A Christmas Gone Perfectly Wrong
It’s always fun when a series goes back in time and shares the story of someone with whom you’ve already read a good bit about. The eldest Blackshear brother, Andrew, has appeared in all three of the books in Ms. Grant’s series as a caring, staid, married father. His marriage to Lucy was mentioned in the first pages of the first book, A Lady Awakened.
Thus, this charming novella’s conclusion is one this reader knew when picking up the book. That foresight, however, didn’t spoil my experience of it. I enjoyed this novella and feel sure that Ms. Grant’s legion of fans will too. If you are new to Ms. Grant’s work, I suspect this book’s charms will win you over as well.
In the novella’s opening scene, Andrew Blackshear is driving, in sheeting rain, to Hatfield Hall. He is shocked when he sees a young woman with her hair down walking in the road. He has never before seen such a thing and is both attracted to the young woman and filled with disapproval at her immodesty. He awkwardly offers her a ride, which she refuses.
The young woman is Lucy Sharp, the daughter of the Lord Sharp, the baron Andrew plans to purchase the bird from. Andrew is buying a falcon for his younger sister Kitty as a wedding present. Andrew and Lucy meet again in her father’s home and it’s clear they come from very different backgrounds and perspectives. Andrew hews closely to convention and Lucy, who has been raised in near social isolation by her father, does not. And yet, from the moment they meet in the storm, they are drawn to each other.
Ms. Grant makes the attraction between these two build slowly but convincingly. Lucy is lovely and open and Andrew finds her alarmingly alluring. And though Andrew first seems a prig, Lucy sees there is more to him than a stuffed shirt. Scenes like this one where Lucy asks why he’s chosen a falcon as a gift make their affection for one another inevitable.
“Is it something in particular that’s precipitated her interest?” She leaned a few degrees forward. As if by proper application of will she could somehow compel him into giving an answer more to their liking.
His eyelids lowered; he frowned at his tea. He didn’t like the questioning, obviously. But he was too polite to say so. “She’s to be married soon, to a fellow of sporting tastes.” His left hand held the saucer and that thumb was fidgeting, edging back and forth along a half-inch of the rim. “He likes shooting and fox-hunting and so forth. A hawking bird will give her a way to…” His thumb stilled, all energy redirected to choosing the proper words. “Share in his amusements… without simply adopting all his preferences for her own.” His cheeks were flushing. He seemed a little amazed at himself for telling so much. “I thought she ought to have something that belonged only to her.” He ended with a long swallow of tea, eyes still lowered, thumb now clamped down hard on the saucer’s concave surface.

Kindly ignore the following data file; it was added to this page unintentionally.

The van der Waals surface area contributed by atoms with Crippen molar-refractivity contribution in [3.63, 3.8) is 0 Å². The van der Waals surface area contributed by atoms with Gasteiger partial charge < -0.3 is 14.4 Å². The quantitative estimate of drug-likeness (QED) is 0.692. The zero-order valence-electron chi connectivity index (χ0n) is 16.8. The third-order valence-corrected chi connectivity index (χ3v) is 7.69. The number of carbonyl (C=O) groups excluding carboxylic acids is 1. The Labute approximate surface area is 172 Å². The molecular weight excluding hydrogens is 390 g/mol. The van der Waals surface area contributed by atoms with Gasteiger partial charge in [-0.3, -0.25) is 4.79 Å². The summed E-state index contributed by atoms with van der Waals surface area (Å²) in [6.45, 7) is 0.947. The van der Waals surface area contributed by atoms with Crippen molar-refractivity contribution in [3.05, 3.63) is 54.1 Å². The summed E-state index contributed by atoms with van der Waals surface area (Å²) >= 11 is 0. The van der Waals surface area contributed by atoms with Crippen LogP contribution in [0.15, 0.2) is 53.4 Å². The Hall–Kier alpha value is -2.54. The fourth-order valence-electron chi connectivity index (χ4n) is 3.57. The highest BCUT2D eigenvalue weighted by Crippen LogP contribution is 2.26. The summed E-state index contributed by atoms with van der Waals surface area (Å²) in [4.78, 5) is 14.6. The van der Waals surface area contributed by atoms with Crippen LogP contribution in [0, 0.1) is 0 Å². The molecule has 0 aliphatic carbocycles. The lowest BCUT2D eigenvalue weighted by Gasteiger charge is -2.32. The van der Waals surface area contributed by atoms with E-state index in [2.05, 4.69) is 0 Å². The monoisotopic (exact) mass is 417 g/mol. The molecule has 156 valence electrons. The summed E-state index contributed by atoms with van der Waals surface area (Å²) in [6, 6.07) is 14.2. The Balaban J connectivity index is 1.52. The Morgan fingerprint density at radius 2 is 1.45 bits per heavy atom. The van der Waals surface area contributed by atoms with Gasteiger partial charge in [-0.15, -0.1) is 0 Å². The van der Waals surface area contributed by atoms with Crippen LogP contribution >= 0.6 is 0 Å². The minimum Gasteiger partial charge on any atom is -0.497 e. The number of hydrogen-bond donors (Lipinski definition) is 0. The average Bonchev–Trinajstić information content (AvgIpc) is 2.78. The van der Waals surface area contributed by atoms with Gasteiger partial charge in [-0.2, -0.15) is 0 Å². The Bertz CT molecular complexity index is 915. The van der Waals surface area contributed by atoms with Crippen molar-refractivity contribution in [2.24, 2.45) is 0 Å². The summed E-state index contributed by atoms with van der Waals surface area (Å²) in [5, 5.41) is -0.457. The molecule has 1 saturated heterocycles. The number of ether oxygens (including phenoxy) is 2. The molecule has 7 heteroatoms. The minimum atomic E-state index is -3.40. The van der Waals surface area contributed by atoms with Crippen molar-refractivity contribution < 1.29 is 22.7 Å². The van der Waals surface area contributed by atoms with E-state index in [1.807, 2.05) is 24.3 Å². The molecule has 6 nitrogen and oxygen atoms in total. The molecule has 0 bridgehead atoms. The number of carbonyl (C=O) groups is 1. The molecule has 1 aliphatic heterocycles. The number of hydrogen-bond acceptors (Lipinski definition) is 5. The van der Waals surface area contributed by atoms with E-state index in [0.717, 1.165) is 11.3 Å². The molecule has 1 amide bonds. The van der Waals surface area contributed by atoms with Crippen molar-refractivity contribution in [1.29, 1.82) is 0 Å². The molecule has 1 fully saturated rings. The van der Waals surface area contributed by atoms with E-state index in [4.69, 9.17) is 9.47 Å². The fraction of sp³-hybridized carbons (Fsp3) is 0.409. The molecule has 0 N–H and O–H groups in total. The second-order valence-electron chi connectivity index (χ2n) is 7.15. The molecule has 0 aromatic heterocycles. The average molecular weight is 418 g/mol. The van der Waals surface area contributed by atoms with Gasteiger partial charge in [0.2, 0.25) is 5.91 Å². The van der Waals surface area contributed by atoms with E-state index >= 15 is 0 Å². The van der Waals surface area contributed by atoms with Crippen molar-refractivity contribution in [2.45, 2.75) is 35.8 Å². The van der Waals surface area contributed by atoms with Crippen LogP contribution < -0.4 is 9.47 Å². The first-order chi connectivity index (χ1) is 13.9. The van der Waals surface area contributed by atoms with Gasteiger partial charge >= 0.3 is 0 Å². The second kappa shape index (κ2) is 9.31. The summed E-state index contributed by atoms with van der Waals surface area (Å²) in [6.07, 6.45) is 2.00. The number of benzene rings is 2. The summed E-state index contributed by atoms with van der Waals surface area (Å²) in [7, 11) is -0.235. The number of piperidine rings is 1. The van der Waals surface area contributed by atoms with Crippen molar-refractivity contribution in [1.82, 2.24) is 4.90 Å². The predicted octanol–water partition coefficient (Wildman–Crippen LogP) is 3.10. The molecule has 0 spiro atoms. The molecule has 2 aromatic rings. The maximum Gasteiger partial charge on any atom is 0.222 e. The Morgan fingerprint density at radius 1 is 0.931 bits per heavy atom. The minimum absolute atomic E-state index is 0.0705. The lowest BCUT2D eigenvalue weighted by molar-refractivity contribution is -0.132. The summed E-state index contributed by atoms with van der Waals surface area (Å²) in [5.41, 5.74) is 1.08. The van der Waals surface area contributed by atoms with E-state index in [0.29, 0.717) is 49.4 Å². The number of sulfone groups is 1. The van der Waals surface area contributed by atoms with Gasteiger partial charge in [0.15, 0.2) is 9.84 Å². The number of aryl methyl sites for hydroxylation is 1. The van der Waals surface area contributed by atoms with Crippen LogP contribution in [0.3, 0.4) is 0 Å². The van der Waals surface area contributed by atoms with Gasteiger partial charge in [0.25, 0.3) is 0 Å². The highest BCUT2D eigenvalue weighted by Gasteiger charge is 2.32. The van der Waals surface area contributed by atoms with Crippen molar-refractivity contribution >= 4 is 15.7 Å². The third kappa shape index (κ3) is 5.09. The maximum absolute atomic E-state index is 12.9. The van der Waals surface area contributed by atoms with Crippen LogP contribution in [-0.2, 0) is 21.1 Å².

Lucy slanted another inch toward him, consciousness blooming like a spoonful of cream dropped into tea. This was why he’d come all this way in the rain, and why he sat here now submitting to impertinent questions, uncomfortable in his still-damp cravat. He cared for his sister. He wanted her to be happy in marriage, but to remember her separate self. It was admirable and elegant, from a philosophical perspective.”
A few white lies, a begged favor, and one broken wheel later, and Lucy and Andrew are stranded together, over Christmas, in a sweet, small village. There circumstances require them to pretend they are husband and wife.
Almost every thing that could go wrong does and written by a less sure writer, this story would seem a farce. In Ms. Grant’s deft hands, however, each calamity the young couple faces evinces the ways in which their differences make them perfect for one another. Though they only spend a few days in each other’s nearly constant company, I am in complete accord with Andrew when he tells Lucy, I find I’m satisfied to trust that two clever, resourceful, well-intentioned people can work out between them how to be happy.” That said, I do wish Ms. Grant had written Andrew’s and Lucy’s story as a novel rather than a novella. For all that I enjoyed this book, I felt it came to its conclusion too quickly and left me wondering about more than I would have liked. Despite its brevity, A Christmas Gone Perfectly Wrong is a holiday story worth reading.